Russia has expressed serious concern over reports that two Americans are among the suspects detained in the brazen assassination of Haitian President Jovenel Moise.
Russian Foreign Ministry spokeswoman Maria Zakharova voiced concern at a press briefing on Friday, after Haitian police said two Americans of Haitian origin have been arrested along with15 Colombians on suspicion of killing the nation’s president earlier in the day.
Zakharova further denounced the audacious and demonstrative killing of Moise, saying Moscow expects that not only the perpetrators, but also the masterminds of the assassination will be found.
She also underlined the concerns of Russian President Vladimir Putin that the internal conflict in Haiti may be manipulated by external players to serve geopolitical purposes.
Moscow is closely following the investigation into the assassination of Moise, which it believes happened as a result of internal instability in the country, Zakharova added.
The development came after Haitian police blamed a 28-member assassination squad made up of Americans and Colombians for the killing of Moise.
Haiti’s National Police Chief Leon Charles said in a press conference in capital Port-au-Prince that they have arrested 15 Colombians and two Americans of Haitian origin.
Three Colombians have been killed while eight others are on the loose, he added, vowing to track down the other eight suspects.
The two Americans among the 17 suspects detained in the killing of the Haitian president were identified as James Solages and Joseph Vincent.
Charles described the killers as “mercenaries” and said security forces had engaged in a fierce gun battle with the suspected assassins.
Earlier, Justice of the Peace Clement Noel was cited as saying by Nouvelliste newspaper that the two US citizens who were arrested on suspicion of involvement in the murder of Moise said that he was not supposed to be eliminated.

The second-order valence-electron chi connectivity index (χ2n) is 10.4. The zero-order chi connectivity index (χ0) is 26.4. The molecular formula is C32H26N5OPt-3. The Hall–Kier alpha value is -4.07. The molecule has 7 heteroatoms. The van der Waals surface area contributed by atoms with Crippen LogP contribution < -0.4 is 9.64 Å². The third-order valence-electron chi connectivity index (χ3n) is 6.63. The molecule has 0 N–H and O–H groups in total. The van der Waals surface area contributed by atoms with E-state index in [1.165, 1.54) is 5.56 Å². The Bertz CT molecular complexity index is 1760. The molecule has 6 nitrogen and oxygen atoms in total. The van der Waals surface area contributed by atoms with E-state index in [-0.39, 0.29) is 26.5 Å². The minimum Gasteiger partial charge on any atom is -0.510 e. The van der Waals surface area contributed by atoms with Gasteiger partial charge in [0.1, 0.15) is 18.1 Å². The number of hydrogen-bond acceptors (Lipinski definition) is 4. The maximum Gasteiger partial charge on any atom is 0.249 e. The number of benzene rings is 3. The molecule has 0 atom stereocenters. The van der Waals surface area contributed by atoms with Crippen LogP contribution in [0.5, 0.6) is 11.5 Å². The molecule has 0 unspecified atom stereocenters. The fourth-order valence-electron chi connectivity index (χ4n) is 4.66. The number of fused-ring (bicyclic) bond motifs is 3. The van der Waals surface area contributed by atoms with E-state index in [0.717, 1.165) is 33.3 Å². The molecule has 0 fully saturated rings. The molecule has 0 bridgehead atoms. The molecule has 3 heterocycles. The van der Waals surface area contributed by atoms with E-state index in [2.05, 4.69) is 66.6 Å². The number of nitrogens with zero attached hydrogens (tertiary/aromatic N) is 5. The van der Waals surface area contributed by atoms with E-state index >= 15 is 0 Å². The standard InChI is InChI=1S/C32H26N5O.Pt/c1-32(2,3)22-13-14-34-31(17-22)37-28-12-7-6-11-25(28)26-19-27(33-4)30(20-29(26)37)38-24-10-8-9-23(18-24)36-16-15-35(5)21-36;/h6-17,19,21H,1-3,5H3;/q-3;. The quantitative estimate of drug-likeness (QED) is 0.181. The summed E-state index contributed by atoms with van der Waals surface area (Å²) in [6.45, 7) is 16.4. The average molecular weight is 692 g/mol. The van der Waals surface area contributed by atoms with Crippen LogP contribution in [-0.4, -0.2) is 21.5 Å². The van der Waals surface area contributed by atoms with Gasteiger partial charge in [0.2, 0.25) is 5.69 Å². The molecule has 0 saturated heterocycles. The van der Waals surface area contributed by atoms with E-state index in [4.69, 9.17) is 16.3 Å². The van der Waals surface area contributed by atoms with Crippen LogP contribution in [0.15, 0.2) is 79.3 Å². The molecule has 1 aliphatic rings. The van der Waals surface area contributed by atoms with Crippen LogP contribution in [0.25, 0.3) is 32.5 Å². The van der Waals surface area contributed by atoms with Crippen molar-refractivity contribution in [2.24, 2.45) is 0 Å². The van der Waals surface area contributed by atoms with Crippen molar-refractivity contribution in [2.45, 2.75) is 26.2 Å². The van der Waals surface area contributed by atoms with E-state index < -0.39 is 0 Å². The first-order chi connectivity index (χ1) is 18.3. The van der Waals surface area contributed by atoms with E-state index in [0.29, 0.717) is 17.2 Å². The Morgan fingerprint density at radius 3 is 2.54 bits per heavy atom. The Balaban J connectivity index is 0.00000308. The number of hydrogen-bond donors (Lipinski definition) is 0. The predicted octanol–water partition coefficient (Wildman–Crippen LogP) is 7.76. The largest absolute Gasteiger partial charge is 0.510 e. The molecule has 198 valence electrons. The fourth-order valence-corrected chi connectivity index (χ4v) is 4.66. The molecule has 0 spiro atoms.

"They said that they were translators. The mercenaries' goal was to arrest President Moise under the warrant of an investigating magistrate, and not kill him," said Noel, citing the suspect's testimonies.
A search of the suspects' vehicles by investigators revealed firearms and US cash, including a server of a video camera that was installed in Moise's residence, he added.
Moise, 53, was shot dead and his wife was seriously wounded after gunmen, appeared to be a group of highly trained killers, stormed their home in the hills above the capital, Port-au-Prince, at around 1 am local time on Wednesday.
The assault opened up a political vacuum just as he and other civil leaders were preparing for elections and discussing revisions to Haiti’s constitution.
Interim Prime Minister Claude Joseph, who has now taken helm, declared a state of emergency across the country, endowing police with wide-ranging powers to hunt down the killers.
A 15-day period of mourning for the slain president has also been announced.
Moise took office in 2017 and his term saw fierce protests, with the opposition accusing him of corruption and seeking to install a dictatorship by overstaying his mandate.
The Wednesday attack came amid a rising wave of violence in a country divided by a dispute over when Moise’s term in office should have ended. Moise had been ruling Haiti by decree after the country failed to hold legislative elections in 2018. The opposition said his five-year term should have ended in February 2021.
A nation of 11 million, Haiti is the poorest country in the Americas with 4 million people living in hunger, widespread gang violence and armed groups controlling broad areas of the country including many neighborhoods in Haiti’s capital. It faces significant risks from the COVID-19 pandemic and has been racked with political instability.
The country has long been heavily influenced by foreign powers, particularly the US and France, which are widely believed to have installed the nation’s former dictators or pushed through presidential nominees in national elections.